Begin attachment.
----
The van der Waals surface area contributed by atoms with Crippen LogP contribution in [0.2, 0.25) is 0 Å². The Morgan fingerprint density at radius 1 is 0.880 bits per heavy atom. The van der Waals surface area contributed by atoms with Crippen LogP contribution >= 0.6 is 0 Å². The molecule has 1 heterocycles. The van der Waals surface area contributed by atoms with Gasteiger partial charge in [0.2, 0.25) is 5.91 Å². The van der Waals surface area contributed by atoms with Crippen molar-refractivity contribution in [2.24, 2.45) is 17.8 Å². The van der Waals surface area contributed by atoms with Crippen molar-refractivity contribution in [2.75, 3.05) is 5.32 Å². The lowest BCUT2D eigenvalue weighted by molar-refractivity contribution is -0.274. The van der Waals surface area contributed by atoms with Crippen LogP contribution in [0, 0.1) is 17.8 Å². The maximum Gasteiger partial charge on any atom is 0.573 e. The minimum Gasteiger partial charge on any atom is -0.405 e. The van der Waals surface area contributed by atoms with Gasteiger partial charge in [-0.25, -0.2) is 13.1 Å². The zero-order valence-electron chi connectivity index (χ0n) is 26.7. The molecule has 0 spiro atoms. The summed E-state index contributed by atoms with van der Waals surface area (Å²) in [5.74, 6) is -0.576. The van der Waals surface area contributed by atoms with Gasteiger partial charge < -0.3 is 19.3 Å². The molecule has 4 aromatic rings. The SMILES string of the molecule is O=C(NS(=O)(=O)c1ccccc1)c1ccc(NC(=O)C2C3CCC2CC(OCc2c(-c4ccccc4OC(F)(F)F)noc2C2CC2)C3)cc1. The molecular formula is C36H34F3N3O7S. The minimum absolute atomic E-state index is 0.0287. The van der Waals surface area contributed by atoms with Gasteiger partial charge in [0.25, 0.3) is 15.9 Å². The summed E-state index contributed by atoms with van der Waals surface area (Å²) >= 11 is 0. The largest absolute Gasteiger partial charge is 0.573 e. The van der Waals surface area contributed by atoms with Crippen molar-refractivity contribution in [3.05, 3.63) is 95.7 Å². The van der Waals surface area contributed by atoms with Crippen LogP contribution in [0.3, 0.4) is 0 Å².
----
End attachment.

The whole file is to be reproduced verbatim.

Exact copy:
The van der Waals surface area contributed by atoms with Crippen LogP contribution in [0.2, 0.25) is 0 Å². The Morgan fingerprint density at radius 1 is 0.880 bits per heavy atom. The van der Waals surface area contributed by atoms with Crippen LogP contribution >= 0.6 is 0 Å². The molecule has 1 heterocycles. The van der Waals surface area contributed by atoms with Gasteiger partial charge in [0.2, 0.25) is 5.91 Å². The van der Waals surface area contributed by atoms with Crippen molar-refractivity contribution in [2.24, 2.45) is 17.8 Å². The van der Waals surface area contributed by atoms with Crippen molar-refractivity contribution in [2.75, 3.05) is 5.32 Å². The lowest BCUT2D eigenvalue weighted by molar-refractivity contribution is -0.274. The van der Waals surface area contributed by atoms with Crippen LogP contribution in [0, 0.1) is 17.8 Å². The maximum Gasteiger partial charge on any atom is 0.573 e. The minimum Gasteiger partial charge on any atom is -0.405 e. The van der Waals surface area contributed by atoms with Gasteiger partial charge in [-0.25, -0.2) is 13.1 Å². The zero-order valence-electron chi connectivity index (χ0n) is 26.7. The molecule has 0 spiro atoms. The summed E-state index contributed by atoms with van der Waals surface area (Å²) in [5.74, 6) is -0.576. The van der Waals surface area contributed by atoms with Gasteiger partial charge < -0.3 is 19.3 Å². The molecule has 4 aromatic rings. The SMILES string of the molecule is O=C(NS(=O)(=O)c1ccccc1)c1ccc(NC(=O)C2C3CCC2CC(OCc2c(-c4ccccc4OC(F)(F)F)noc2C2CC2)C3)cc1. The molecular formula is C36H34F3N3O7S. The minimum absolute atomic E-state index is 0.0287. The van der Waals surface area contributed by atoms with Gasteiger partial charge in [0.25, 0.3) is 15.9 Å². The summed E-state index contributed by atoms with van der Waals surface area (Å²) >= 11 is 0. The largest absolute Gasteiger partial charge is 0.573 e. The van der Waals surface area contributed by atoms with Crippen molar-refractivity contribution in [3.05, 3.63) is 95.7 Å². The van der Waals surface area contributed by atoms with Crippen LogP contribution in [0.3, 0.4) is 0 Å².